Service of Holiday Memories

December 20th, 2012

Categories: Gifts, Holiday Memories

Nephew and niece, Edward & Alison

Nephew and niece, Edward & Alison

Vicki Hidalgo, an officemate, made delicious cookies–her late Aunt Bessie’s Christmas recipe—as a gift to us all. They lasted minutes as word spread about how amazing they tasted.

Vicki Hidalgo

Vicki Hidalgo

She told me that as a child, the family would gather for the holiday at her grandmother’s home. Her grandmother had seven children so on Christmas day, at 5 pm, after the 40 adults and children had finished her farina pudding, they’d open presents. Under the tree, along with the gifts, were beautifully wrapped packages of cookies which Aunt Bessie had marked for every guest. Vicki said, “We couldn’t wait until we got permission to open the cookies!” Now that’s the sprit of Christmas.

I’d wait for my mother to wake up on Christmas morning to see what Santa put in my Christmas stocking. She acted as delighted as I was with each miniature surprise, wrapped in tissue paper and chosen to fit in the red stocking with my initials embroidered on the white cuff.

Do you have Christmas or Hanukkah memories to share?

9 Responses to “Service of Holiday Memories”

  1. Lucrezia Said:

    None whatever. Now that that’s over, kudos should be made to all families, including mine, who welcome friends and strangers to participate in seasonal festivities. In some circles, far too much emphasis is made on the “family only” aspect, which leaves many would be guests to struggle with the holiday season alone. It’s small wonder that suicides and related horrors crest during such seasons. The true spirit of any holiday should be one that welcomes all. Ideally, such warm and fuzzy feelings should prevail throught the year.

    Merry Christmas! Happy Hanukkah!

  2. DManzaluni Said:

    No but there was a segment yesterday on the ultimate holiday memory of all time: Someone discovered a series of recordings made in 1902-1904 of a family in North London welcoming in Christmas and singing Christmas songs/carols. The earliest known such recordings!

  3. Jeanne Byington Said:


    I’m all for your idea, Lucrezia. When I was an Air Force wife far from home and family I always had a house full for holidays, sometimes almost strangers, airmen my husband knew but I’d never met.

    If my family was 40-strong as Vicki’s grandmother’s was, and my apartment or home also small, having more people would represent a squeeze, but somehow, especially with a big family like that, there’s always room for a few more.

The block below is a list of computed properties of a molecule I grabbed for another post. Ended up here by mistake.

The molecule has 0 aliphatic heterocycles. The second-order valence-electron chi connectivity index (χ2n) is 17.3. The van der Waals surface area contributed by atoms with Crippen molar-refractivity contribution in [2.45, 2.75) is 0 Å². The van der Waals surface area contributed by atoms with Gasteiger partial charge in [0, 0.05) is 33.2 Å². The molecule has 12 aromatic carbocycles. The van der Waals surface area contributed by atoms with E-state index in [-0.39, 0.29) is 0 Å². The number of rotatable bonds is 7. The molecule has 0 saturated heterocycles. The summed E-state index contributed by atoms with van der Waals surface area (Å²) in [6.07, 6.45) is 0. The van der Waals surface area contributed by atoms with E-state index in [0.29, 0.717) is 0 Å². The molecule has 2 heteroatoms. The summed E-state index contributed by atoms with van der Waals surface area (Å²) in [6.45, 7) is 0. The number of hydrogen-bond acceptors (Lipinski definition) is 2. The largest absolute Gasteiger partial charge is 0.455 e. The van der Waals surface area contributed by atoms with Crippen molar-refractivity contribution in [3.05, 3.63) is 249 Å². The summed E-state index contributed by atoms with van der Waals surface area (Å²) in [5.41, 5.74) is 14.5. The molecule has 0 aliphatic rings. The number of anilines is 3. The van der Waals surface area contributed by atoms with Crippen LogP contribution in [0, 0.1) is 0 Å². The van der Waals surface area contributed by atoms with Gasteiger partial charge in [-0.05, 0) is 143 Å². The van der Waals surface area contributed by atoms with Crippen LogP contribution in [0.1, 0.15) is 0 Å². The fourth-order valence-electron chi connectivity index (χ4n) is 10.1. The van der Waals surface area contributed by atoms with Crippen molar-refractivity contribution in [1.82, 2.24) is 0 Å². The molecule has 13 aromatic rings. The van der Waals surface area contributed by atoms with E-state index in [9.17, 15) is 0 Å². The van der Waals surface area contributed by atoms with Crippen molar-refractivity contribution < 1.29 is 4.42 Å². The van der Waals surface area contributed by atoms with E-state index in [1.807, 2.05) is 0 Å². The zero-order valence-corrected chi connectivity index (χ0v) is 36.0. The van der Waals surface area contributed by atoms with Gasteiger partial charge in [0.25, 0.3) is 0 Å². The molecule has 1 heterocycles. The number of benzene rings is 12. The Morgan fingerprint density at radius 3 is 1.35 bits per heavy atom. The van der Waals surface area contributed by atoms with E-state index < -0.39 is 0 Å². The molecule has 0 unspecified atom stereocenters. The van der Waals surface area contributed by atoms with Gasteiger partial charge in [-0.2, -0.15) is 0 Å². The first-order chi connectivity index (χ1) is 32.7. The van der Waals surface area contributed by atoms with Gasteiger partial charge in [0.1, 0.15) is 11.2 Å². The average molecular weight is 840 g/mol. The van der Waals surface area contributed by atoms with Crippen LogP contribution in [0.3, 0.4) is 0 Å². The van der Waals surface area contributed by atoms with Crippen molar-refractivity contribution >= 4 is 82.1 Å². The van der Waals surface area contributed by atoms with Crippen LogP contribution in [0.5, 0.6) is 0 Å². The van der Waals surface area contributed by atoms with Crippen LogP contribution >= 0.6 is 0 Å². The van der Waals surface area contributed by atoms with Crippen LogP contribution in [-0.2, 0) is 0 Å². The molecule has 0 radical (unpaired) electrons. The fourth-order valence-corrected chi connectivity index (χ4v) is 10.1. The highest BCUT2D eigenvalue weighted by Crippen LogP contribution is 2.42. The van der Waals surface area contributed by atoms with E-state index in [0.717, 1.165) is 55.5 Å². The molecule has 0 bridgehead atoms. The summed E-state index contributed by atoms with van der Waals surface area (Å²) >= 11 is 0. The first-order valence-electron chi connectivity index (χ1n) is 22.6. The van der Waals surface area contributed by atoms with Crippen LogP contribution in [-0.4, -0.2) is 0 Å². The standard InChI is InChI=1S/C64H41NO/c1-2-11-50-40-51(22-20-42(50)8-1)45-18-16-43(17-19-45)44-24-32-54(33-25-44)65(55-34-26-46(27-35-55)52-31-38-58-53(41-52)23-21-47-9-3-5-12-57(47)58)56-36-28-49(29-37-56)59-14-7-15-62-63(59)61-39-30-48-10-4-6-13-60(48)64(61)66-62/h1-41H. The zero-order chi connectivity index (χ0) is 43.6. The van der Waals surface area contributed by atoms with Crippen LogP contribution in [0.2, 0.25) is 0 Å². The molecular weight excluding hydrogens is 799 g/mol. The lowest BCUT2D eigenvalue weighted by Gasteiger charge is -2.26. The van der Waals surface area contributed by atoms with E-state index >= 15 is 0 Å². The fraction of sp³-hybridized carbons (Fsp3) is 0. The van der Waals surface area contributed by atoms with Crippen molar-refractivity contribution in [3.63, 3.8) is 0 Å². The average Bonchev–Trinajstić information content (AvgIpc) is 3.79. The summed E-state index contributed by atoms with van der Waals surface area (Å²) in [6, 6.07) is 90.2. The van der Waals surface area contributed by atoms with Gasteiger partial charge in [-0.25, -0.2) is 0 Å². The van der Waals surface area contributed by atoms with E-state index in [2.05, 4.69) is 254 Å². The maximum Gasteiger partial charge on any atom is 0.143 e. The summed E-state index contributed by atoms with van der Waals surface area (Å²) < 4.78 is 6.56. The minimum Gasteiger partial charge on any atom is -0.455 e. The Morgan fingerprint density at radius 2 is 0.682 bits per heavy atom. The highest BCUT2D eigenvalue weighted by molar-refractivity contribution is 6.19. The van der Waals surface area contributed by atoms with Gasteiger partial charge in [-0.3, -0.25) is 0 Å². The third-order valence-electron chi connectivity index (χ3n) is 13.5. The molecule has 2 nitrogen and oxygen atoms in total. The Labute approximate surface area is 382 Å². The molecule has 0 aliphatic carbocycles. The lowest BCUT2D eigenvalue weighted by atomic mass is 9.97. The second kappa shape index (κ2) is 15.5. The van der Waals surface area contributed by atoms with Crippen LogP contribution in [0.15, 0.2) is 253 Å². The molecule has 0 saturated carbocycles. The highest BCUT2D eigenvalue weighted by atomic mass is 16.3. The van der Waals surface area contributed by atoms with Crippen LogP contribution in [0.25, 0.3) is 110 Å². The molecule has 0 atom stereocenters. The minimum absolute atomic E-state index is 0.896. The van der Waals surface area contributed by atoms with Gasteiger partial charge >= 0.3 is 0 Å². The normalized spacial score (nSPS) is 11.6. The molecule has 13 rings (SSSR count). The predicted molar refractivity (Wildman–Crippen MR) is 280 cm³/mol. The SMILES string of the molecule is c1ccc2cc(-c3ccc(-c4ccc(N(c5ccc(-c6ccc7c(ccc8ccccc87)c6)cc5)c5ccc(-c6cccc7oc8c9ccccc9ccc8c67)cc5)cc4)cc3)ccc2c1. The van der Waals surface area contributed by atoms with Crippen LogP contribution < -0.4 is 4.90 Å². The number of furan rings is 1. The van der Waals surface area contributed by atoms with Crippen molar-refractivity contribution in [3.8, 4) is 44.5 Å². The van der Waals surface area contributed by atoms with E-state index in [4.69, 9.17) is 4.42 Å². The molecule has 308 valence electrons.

4. Jeanne Byington Said:

    Wow, DManzaluni,

    My sister and I were asked to sing into a recorder and the result was sent to France where our father’s family lived and in return the family in France sent us Christmas messages–I seem to remember a recording of a party they had. I don’t recall what our parents said…I was such a nervous wreck singing [I don’t sing well] and reciting whatever I was asked to do so that my performance [?], and my sister’s beautiful, clear voice, are all I remember.

  5. Martha Takayama Said:

    I adored being taken by my grandmother to downtown Boston to see the Enchanted Village and Santa Claus at Jordan Marsh a landmark department Store, as well as all the other Christmas displays.

    I was very happy to go to Christmas concerts for young people in Boston’s New England Mutual Hall and and Harvard University’s Sander’s Theater.

    Singing Christmas carols with and receiving ribbon candy from several grade school teachers is also a very fond memory.

    I also remember potato “latkes” and dreidels, and Chanukah songs, and anticipating Christmas catalogues hoping that I might get a Madame Alexander doll present.

    Please note that my family is Jewish, but in those less complicated and, I suppose politically less correct times, I remember thinking that I was lucky to share in as much festivity as there was in the world around me

  6. Jeanne Byington Said:

    People are more relaxed about sharing each other’s traditions these days and far more sensitive yet I still get annoyed when someone says “Happy Holiday” to me at Thanksgiving or if they know I celebrate Christmas. I wish a Happy Hanukkah to friends who celebrate it and I don’t wish them a fuzzy holiday greeting.

  7. Jeremiah Said:

    My memory is from 1955, the last Christmas I ever spent in my parents’ home.

    They lived at the time in Madrid, Spain, then a country still very much under the iron grip of Francisco Franco’s fascist dictatorship, supported by an unholy alliance between the military, the then still powerful aristocracy and the ultra-conservative pre-Pope John XXIII Catholic Church.

    No religion but Catholicism was openly practiced in the country. However, the British Embassy had the right by ancient treaty to maintain a Church of England Chapel within its grounds and a priest on its staff, and did.

    We were not a family, which regularly practiced any religion, but that Christmas Eve, my mother and I attended the most meaningful of Midnight Masses at that small British Embassy Chapel. There was no professional choir, the organist was an amateur and the sermon was bumbling, but I came away from the service feeling like I had experienced something akin to what the early Christians must have experienced under the Romans.

    Between then and now, I have lived and travelled in many intolerant countries, but nothing since has brought home to me as clearly the meaning of the words, “Freedom of Religion.”

  8. Jeanne Byington Said:


    Amen. Can’t add to your conclusion–it’s perfect.

  9. Martha Takayama Said:

    Jeremiah, what a beautifully written anecdote and what a powerful and positive memory. Thank you for sharing it,

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